Renegade San Francisco is consistently one of the more (if not the most) highly regarded shows they put on. Last year they introduced a wholesale market to the equation-- a separate day just for buyers. This being the second year of it, it looks like they are keeping it around, so we asked #ahasmember Stacy Wong to tell us her first-timer experience at their last show.
Did you do Renegade SF or wholesale? What was your experience?
Q: Tell us about your shop! What do you make? How long for? What's the process?
A: My shop is Stacy Wong - Authentic Wood Goodness. I make cool gifts and modern keepsakes for littles and big people. I have been creating and making in wood for over 10 years.
I'm a very visual person so I need to see always things - whether it's mixing colors of paint to obtaining the right shade of color or building an actual prototype in wood to be able to visualize how the product will work. I work with a lot of samples in order to fine-tune graphics, images, and color combinations.
Q: How did you hear about this show?
A: I heard about the show through Renegade Craft emails and their website. I knew they had done an initial wholesale show in 2014 but really could not find much information about it.
Q: Why did you decide to apply to this show?
A: I am interested in growing my wholesale business so since I was applying to the SF retail show I’d thought it would be an easy opportunity to connect with bay area stores/boutiques.
Q: How is this different from the "normal" Renegade SF?
A: The wholesale show is the Friday before the retail show and ran from 12 Noon until 5pm. Buyers and stores were encouraged to pre-register for the show ahead on the Renegade website but they also pretty much allowed any buyer to register the day of the event at the Fort Mason venue.
Q: Were there any special requirements to be admitted to this show?
A: No, there weren’t any special requirements to do the show. It did cost $150 additional for the wholesale show.
Q: What was the atmosphere like?
A: The show atmosphere was casual and relaxed. Buyers were given drink tickets they could use during the show.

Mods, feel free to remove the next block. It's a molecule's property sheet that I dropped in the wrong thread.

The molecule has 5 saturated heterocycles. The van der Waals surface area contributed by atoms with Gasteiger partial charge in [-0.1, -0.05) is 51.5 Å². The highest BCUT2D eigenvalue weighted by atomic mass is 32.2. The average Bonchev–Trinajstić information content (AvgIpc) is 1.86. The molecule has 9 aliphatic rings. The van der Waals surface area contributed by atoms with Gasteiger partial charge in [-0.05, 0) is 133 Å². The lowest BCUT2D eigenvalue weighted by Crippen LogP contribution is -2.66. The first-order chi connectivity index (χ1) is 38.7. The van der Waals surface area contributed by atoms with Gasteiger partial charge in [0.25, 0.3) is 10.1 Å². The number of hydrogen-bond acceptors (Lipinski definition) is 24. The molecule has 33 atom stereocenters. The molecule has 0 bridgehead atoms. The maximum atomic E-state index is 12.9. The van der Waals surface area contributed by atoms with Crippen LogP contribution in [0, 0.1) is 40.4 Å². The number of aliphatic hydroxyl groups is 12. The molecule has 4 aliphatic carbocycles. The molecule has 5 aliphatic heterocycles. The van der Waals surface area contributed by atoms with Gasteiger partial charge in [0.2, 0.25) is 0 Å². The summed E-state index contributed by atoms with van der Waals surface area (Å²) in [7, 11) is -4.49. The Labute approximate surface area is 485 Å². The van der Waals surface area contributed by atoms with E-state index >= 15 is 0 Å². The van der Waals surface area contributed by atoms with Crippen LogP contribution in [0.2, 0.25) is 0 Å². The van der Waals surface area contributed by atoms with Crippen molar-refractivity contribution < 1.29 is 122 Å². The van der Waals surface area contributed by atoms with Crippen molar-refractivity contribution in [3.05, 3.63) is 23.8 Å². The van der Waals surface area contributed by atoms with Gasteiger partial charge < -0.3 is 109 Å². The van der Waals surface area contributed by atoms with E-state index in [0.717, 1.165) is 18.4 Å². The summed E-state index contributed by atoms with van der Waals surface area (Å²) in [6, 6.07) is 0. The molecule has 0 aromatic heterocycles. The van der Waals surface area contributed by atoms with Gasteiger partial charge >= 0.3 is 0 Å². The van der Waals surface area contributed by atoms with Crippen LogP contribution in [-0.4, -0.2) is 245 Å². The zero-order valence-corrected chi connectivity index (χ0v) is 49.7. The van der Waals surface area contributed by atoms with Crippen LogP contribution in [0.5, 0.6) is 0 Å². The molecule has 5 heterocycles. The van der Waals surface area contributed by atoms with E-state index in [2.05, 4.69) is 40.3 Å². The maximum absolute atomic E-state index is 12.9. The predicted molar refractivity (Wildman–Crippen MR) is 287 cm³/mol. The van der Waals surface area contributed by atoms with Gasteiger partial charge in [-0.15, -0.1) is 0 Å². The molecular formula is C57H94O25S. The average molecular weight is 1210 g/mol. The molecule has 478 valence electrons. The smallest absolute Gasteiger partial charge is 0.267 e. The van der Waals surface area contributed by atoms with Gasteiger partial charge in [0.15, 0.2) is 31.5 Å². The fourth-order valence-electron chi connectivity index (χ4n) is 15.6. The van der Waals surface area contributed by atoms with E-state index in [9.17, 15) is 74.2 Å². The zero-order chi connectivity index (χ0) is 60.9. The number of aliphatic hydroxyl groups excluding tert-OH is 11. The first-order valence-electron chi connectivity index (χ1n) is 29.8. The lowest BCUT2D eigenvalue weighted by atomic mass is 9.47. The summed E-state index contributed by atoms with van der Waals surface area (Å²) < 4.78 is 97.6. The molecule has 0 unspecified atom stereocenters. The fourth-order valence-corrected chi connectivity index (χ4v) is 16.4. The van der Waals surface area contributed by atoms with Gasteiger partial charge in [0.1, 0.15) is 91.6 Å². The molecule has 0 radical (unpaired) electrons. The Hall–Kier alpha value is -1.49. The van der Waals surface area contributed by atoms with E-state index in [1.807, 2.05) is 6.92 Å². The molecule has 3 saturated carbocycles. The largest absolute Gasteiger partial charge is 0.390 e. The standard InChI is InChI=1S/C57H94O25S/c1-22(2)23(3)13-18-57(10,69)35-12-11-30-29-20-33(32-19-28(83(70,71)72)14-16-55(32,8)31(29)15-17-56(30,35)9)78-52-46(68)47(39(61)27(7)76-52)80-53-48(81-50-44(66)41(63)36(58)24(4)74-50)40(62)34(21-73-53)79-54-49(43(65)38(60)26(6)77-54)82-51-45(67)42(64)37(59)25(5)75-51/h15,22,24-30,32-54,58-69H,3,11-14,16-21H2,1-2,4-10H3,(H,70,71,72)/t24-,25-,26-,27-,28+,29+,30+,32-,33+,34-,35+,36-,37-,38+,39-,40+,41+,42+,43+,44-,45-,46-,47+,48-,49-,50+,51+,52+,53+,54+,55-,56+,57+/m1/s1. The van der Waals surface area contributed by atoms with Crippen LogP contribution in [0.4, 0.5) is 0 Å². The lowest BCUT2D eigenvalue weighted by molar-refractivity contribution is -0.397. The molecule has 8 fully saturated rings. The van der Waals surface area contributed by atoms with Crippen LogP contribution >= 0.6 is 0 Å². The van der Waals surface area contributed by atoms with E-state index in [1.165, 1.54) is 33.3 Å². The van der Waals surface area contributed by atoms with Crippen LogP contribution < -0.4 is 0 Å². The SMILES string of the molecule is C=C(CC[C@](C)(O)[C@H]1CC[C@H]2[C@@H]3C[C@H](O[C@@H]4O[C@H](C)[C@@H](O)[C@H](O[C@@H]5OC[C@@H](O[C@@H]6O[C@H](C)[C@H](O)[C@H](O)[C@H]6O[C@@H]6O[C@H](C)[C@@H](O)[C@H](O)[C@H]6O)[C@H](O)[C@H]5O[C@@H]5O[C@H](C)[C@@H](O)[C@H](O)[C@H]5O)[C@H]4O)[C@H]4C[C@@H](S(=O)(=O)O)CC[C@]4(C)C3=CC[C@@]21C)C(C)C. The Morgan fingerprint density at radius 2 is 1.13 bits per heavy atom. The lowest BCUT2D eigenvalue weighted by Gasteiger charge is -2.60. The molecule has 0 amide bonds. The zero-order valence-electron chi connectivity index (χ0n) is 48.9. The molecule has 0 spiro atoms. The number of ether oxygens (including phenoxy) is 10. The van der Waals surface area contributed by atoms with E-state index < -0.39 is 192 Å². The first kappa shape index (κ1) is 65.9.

Although buyer traffic was light, I met buyers from children’s stores, clothing boutiques, stationery stores, and museum shops. Although the majority of buyers were from the bay area, I heard there were also buyers from Santa Barbara and Washington State.
Q: What kind of vendor would do well here or not do well here?
A: Vendors who are interested “getting an introduction to wholesale” should have some basic knowledge about wholesale trade shows in general. They should have some sort of a line sheet and be prepared to answer questions about lead time, shipping, and wholesale terms.
A business needs to be ready and production must be able to take on wholesale orders. Sometimes wholesale shows are about “meeting potential stores” for future connections and follow-up. The actual wholesale order-writing may happen at a later time.
Q: What should people considering the show know about it?
A: Essentially this is only the second year of wholesale shows for Renegade. It is not a massive trade show like NY Now. Buyers are discerning and looking for special, niche handmade products. I was lucky to have written a few wholesale orders, but many vendors there did not write any.
Q: Anything else?
A: I would have the following suggestions for the show -
- increase national marketing efforts to better promote the show
- consider having a separate wholesale website for Renegade Wholesale show
- consider providing buyer name badges so vendors know who they are talking to
- create a wholesale vendor directory list (with vendor websites) for buyers' use during the show and keep for reference
Q: Where can people find your stuff?
stockists: LA County Store, Lula Mae, and Craftland in RI, and Sprout Boutique in Pacific Grove, CA